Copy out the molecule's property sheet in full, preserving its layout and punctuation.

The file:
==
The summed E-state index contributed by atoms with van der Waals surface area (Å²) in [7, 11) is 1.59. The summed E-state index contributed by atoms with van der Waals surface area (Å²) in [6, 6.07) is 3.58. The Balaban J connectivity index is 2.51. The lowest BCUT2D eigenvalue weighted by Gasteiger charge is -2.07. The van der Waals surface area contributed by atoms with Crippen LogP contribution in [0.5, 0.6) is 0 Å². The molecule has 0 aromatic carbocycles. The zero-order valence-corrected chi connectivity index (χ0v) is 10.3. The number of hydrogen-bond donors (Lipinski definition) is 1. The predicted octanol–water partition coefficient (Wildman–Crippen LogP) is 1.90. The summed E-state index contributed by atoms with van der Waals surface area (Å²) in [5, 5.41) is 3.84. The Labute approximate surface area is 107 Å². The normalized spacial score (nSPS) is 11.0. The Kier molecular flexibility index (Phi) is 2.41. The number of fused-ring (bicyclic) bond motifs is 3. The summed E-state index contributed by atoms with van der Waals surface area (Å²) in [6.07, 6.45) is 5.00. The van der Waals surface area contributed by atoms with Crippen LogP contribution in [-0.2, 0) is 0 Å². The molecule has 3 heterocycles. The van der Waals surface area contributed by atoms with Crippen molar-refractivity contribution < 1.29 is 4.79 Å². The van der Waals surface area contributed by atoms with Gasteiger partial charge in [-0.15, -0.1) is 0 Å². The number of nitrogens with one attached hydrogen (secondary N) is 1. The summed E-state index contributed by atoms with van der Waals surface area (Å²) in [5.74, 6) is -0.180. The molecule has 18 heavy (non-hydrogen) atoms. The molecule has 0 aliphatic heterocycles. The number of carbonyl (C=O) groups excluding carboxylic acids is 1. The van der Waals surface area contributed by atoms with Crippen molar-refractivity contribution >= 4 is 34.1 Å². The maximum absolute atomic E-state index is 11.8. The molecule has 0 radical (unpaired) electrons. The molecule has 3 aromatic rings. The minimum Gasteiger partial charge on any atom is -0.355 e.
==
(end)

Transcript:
The summed E-state index contributed by atoms with van der Waals surface area (Å²) in [7, 11) is 1.59. The summed E-state index contributed by atoms with van der Waals surface area (Å²) in [6, 6.07) is 3.58. The Balaban J connectivity index is 2.51. The lowest BCUT2D eigenvalue weighted by Gasteiger charge is -2.07. The van der Waals surface area contributed by atoms with Crippen LogP contribution in [0.5, 0.6) is 0 Å². The molecule has 0 aromatic carbocycles. The zero-order valence-corrected chi connectivity index (χ0v) is 10.3. The number of hydrogen-bond donors (Lipinski definition) is 1. The predicted octanol–water partition coefficient (Wildman–Crippen LogP) is 1.90. The summed E-state index contributed by atoms with van der Waals surface area (Å²) in [5, 5.41) is 3.84. The Labute approximate surface area is 107 Å². The normalized spacial score (nSPS) is 11.0. The Kier molecular flexibility index (Phi) is 2.41. The number of fused-ring (bicyclic) bond motifs is 3. The summed E-state index contributed by atoms with van der Waals surface area (Å²) in [6.07, 6.45) is 5.00. The van der Waals surface area contributed by atoms with Crippen LogP contribution in [-0.2, 0) is 0 Å². The molecule has 3 heterocycles. The van der Waals surface area contributed by atoms with Crippen molar-refractivity contribution < 1.29 is 4.79 Å². The van der Waals surface area contributed by atoms with Gasteiger partial charge in [-0.15, -0.1) is 0 Å². The number of nitrogens with one attached hydrogen (secondary N) is 1. The summed E-state index contributed by atoms with van der Waals surface area (Å²) in [5.74, 6) is -0.180. The molecule has 18 heavy (non-hydrogen) atoms. The molecule has 0 aliphatic heterocycles. The number of carbonyl (C=O) groups excluding carboxylic acids is 1. The van der Waals surface area contributed by atoms with Crippen molar-refractivity contribution >= 4 is 34.1 Å². The maximum absolute atomic E-state index is 11.8. The molecule has 0 radical (unpaired) electrons. The molecule has 3 aromatic rings. The minimum Gasteiger partial charge on any atom is -0.355 e.